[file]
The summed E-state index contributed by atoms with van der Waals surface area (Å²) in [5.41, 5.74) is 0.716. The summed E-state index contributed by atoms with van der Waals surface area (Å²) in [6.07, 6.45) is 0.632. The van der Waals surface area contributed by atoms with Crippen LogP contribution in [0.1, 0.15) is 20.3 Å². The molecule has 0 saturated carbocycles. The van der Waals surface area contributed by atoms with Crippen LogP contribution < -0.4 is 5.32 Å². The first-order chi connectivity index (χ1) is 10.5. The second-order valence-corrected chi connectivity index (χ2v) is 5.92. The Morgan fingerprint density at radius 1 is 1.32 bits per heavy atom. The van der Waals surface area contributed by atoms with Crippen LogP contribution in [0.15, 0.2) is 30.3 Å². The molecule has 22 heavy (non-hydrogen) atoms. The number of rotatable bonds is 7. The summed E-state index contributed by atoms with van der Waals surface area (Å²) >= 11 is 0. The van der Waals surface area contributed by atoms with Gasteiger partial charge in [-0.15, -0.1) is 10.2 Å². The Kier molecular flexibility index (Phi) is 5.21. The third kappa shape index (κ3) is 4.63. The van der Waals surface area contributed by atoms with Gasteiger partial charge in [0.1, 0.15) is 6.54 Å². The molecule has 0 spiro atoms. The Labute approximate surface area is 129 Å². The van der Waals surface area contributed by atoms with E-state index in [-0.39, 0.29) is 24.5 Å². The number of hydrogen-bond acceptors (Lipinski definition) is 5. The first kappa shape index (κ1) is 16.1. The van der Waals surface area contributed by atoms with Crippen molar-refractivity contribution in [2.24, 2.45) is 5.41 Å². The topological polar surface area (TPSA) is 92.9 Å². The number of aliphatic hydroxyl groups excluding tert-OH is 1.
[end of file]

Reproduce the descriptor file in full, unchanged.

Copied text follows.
The summed E-state index contributed by atoms with van der Waals surface area (Å²) in [5.41, 5.74) is 0.716. The summed E-state index contributed by atoms with van der Waals surface area (Å²) in [6.07, 6.45) is 0.632. The van der Waals surface area contributed by atoms with Crippen LogP contribution in [0.1, 0.15) is 20.3 Å². The molecule has 0 saturated carbocycles. The van der Waals surface area contributed by atoms with Crippen LogP contribution < -0.4 is 5.32 Å². The first-order chi connectivity index (χ1) is 10.5. The second-order valence-corrected chi connectivity index (χ2v) is 5.92. The Morgan fingerprint density at radius 1 is 1.32 bits per heavy atom. The van der Waals surface area contributed by atoms with Crippen LogP contribution in [0.15, 0.2) is 30.3 Å². The molecule has 22 heavy (non-hydrogen) atoms. The number of rotatable bonds is 7. The summed E-state index contributed by atoms with van der Waals surface area (Å²) >= 11 is 0. The van der Waals surface area contributed by atoms with Gasteiger partial charge in [-0.15, -0.1) is 10.2 Å². The Kier molecular flexibility index (Phi) is 5.21. The third kappa shape index (κ3) is 4.63. The van der Waals surface area contributed by atoms with Gasteiger partial charge in [0.1, 0.15) is 6.54 Å². The molecule has 0 spiro atoms. The Labute approximate surface area is 129 Å². The van der Waals surface area contributed by atoms with E-state index in [-0.39, 0.29) is 24.5 Å². The number of hydrogen-bond acceptors (Lipinski definition) is 5. The first kappa shape index (κ1) is 16.1. The van der Waals surface area contributed by atoms with Crippen molar-refractivity contribution in [2.24, 2.45) is 5.41 Å². The topological polar surface area (TPSA) is 92.9 Å². The number of aliphatic hydroxyl groups excluding tert-OH is 1.